Offering portable alpha
The approach also provides portable alpha. The mid-cap gold equities remain in the portfolio with the index being used to ‘dial up’ and ‘dial down’ net exposure levels. In a ‘risk off’ environment, for example, the model has a sell signal and Ellis uses the index to neutralise net equities exposure to nil.

Typically the fund invests in the mid cap space, including companies like Resolute Mining in Australia. But recently given the deep value across the sector, the fund has increased exposure to larger cap names, including Harmony, Goldfields and Kinross.

Tail event hedging
Apart from general exposure management, the fund also employs strategies with insurance like pay-offs to guard against larger gold market sell-offs. “We like gold’s internal supply and demand so we are not buying puts directly on gold,” says Ellis. “But we are conscious that the periphery markets for gold have been tail winds for a decade now so we are looking to hedge the reversal of that.” The aim is to use derivatives on the factors that have contributed to push gold to record prices. These factors include:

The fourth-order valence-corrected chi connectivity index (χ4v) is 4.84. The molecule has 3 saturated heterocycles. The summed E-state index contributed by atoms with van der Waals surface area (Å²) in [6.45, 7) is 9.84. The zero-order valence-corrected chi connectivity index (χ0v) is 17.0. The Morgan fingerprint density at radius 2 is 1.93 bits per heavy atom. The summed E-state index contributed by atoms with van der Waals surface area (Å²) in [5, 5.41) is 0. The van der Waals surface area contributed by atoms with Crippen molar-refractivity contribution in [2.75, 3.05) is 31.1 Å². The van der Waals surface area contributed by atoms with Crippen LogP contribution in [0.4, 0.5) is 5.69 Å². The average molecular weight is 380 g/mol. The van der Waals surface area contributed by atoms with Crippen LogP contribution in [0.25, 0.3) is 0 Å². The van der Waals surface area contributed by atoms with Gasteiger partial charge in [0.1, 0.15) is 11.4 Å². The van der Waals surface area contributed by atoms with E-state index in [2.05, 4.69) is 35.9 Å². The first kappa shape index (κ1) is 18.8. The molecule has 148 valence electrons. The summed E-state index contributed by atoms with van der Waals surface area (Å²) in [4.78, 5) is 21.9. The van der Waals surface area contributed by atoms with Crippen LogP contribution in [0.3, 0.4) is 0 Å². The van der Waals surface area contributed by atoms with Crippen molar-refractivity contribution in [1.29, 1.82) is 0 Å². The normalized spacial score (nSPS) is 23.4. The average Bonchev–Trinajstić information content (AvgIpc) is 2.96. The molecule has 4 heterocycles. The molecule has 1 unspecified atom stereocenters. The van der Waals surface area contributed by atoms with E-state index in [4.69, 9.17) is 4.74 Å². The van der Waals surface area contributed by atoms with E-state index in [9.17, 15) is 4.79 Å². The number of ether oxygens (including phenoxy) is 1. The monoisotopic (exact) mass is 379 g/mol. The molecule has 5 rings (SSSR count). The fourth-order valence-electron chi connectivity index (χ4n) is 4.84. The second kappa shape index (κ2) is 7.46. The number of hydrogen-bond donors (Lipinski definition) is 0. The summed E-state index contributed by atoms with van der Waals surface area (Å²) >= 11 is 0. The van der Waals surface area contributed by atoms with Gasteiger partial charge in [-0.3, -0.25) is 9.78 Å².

1) hedging for a strong dollar through call options;
2) hedging against higher real yields;
3) hedging against commodity prices collapsing through put options; and
4) hedging against the re-introduction of gold producer hedging through locking in gold borrowing costs.

“The proposed trades are all designed to hedge against a turnaround in any or all of the factors supporting gold,” says Ellis. “We have witnessed a perfect storm and that is why there has been such a strong shift in the gold market.” The fund plans to spend about 1% of NAV per annum on each hedging play, making it unique from other gold funds, which are long only.